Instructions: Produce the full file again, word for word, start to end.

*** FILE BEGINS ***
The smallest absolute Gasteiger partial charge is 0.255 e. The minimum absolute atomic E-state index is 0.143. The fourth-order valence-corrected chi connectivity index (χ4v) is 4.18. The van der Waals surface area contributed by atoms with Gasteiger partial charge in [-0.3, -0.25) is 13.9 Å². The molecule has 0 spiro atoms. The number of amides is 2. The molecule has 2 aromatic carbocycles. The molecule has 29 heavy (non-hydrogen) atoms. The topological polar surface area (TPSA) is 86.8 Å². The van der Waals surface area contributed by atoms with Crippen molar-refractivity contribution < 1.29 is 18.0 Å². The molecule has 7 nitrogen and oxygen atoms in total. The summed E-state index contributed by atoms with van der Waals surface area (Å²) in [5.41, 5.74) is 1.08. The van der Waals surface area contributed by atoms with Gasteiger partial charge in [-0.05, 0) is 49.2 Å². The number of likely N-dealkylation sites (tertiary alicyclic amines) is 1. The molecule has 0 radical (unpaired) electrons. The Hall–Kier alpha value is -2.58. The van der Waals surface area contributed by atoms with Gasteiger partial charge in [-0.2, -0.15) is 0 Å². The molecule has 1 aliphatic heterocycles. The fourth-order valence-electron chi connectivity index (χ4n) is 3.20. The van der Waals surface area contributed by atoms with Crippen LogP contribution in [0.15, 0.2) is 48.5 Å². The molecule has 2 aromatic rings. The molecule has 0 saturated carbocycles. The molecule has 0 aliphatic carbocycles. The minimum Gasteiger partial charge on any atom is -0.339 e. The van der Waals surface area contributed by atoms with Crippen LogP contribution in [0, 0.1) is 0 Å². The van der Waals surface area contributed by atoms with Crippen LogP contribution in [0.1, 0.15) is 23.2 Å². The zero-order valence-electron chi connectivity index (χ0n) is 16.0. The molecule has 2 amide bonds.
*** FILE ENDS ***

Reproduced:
The smallest absolute Gasteiger partial charge is 0.255 e. The minimum absolute atomic E-state index is 0.143. The fourth-order valence-corrected chi connectivity index (χ4v) is 4.18. The van der Waals surface area contributed by atoms with Gasteiger partial charge in [-0.3, -0.25) is 13.9 Å². The molecule has 0 spiro atoms. The number of amides is 2. The molecule has 2 aromatic carbocycles. The molecule has 29 heavy (non-hydrogen) atoms. The topological polar surface area (TPSA) is 86.8 Å². The van der Waals surface area contributed by atoms with Crippen molar-refractivity contribution < 1.29 is 18.0 Å². The molecule has 7 nitrogen and oxygen atoms in total. The summed E-state index contributed by atoms with van der Waals surface area (Å²) in [5.41, 5.74) is 1.08. The van der Waals surface area contributed by atoms with Gasteiger partial charge in [-0.05, 0) is 49.2 Å². The number of likely N-dealkylation sites (tertiary alicyclic amines) is 1. The molecule has 0 radical (unpaired) electrons. The Hall–Kier alpha value is -2.58. The van der Waals surface area contributed by atoms with Gasteiger partial charge in [-0.2, -0.15) is 0 Å². The molecule has 1 aliphatic heterocycles. The fourth-order valence-electron chi connectivity index (χ4n) is 3.20. The van der Waals surface area contributed by atoms with Crippen LogP contribution in [0.15, 0.2) is 48.5 Å². The molecule has 2 aromatic rings. The molecule has 0 saturated carbocycles. The molecule has 0 aliphatic carbocycles. The minimum Gasteiger partial charge on any atom is -0.339 e. The van der Waals surface area contributed by atoms with Crippen LogP contribution in [0, 0.1) is 0 Å². The van der Waals surface area contributed by atoms with Crippen LogP contribution in [0.1, 0.15) is 23.2 Å². The zero-order valence-electron chi connectivity index (χ0n) is 16.0. The molecule has 2 amide bonds.